A. Views Expressed in Parliamentary Reports

    The House of Commons Special Committee on Non-Medical Use of Drugs summarized some of the opposing views regarding Canada’s international obligations relating to marijuana in its December 2002 report:(7)

    … Interpretations as to the limitations [the three Conventions] may impose are numerous and varied, particularly with respect to cannabis products. For example, it has been argued that the intention of Article 36 of the Single Convention was “for the prohibition on possession to be limited to possession for the purposes of trafficking.”(8) Conversely, the Le Dain Commission expressed the view that Article 36 of the Single Convention would oblige Canada to make possession of “cannabis, cannabis resin, and extracts and tincture of cannabis, a punishable offence” [i.e., even for personal use].(9) Nevertheless, it is apparent that some European Parties to the three Conventions have managed to find ways to attenuate the impact of their drug laws without necessarily removing prohibitions. …(10)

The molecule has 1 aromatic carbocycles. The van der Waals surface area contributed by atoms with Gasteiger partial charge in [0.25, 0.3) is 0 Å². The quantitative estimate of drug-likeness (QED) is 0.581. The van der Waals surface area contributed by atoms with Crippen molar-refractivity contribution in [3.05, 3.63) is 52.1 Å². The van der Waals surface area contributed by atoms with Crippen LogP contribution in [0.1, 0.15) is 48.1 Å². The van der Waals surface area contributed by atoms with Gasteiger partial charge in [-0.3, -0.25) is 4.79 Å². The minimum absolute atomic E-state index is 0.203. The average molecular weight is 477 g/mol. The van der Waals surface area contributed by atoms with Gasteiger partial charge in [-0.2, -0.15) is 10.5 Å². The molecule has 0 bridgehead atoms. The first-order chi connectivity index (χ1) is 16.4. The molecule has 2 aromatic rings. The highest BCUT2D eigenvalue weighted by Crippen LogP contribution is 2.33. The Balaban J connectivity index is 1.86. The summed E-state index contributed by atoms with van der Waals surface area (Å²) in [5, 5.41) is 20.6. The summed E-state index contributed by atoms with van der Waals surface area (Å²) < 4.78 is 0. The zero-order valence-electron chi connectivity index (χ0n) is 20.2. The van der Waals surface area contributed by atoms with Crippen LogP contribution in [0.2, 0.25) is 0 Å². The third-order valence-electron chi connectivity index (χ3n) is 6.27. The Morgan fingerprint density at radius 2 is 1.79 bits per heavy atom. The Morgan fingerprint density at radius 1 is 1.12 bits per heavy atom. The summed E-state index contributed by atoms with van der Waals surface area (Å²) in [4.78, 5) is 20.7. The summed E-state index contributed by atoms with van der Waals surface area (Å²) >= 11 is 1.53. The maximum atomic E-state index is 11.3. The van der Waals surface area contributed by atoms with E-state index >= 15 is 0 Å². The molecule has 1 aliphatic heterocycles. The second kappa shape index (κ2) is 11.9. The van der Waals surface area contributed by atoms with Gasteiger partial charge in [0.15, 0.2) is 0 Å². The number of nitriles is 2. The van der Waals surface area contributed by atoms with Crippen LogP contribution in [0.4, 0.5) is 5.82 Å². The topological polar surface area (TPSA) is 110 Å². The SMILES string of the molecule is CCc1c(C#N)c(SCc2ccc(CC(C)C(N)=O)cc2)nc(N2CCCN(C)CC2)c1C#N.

It may be that the legalization (or repeal of prohibitions) of any of the substances covered by the United Nations Conventions would place Parties in a position of non-compliance. That said, the impact of a small or incremental change is much less clear. For example, an official from the Department of Foreign Affairs and International Trade told the Committee “[t]he consensus view in the Department of Foreign Affairs legal community would be that it is not possible to decriminalize cannabis and to be in conformity with the three conventions.” However, the same official also said “Parties do have some latitude with respect to the penalties and sanctions they can implement to be in conformity with the conventions,” and the requirement to make some things criminal offences “does not limit the thresholds at which certain activities need to be criminal offences, so it would be possible to assert certain thresholds.”(11) The Committee believes those comments mean that Canada does have some leeway, within the limits of the Conventions, to alter the nature of the legal consequences that may flow from offences under domestic laws like the Controlled Drugs and Substances Act, and/or the point at which various penalties will attach. …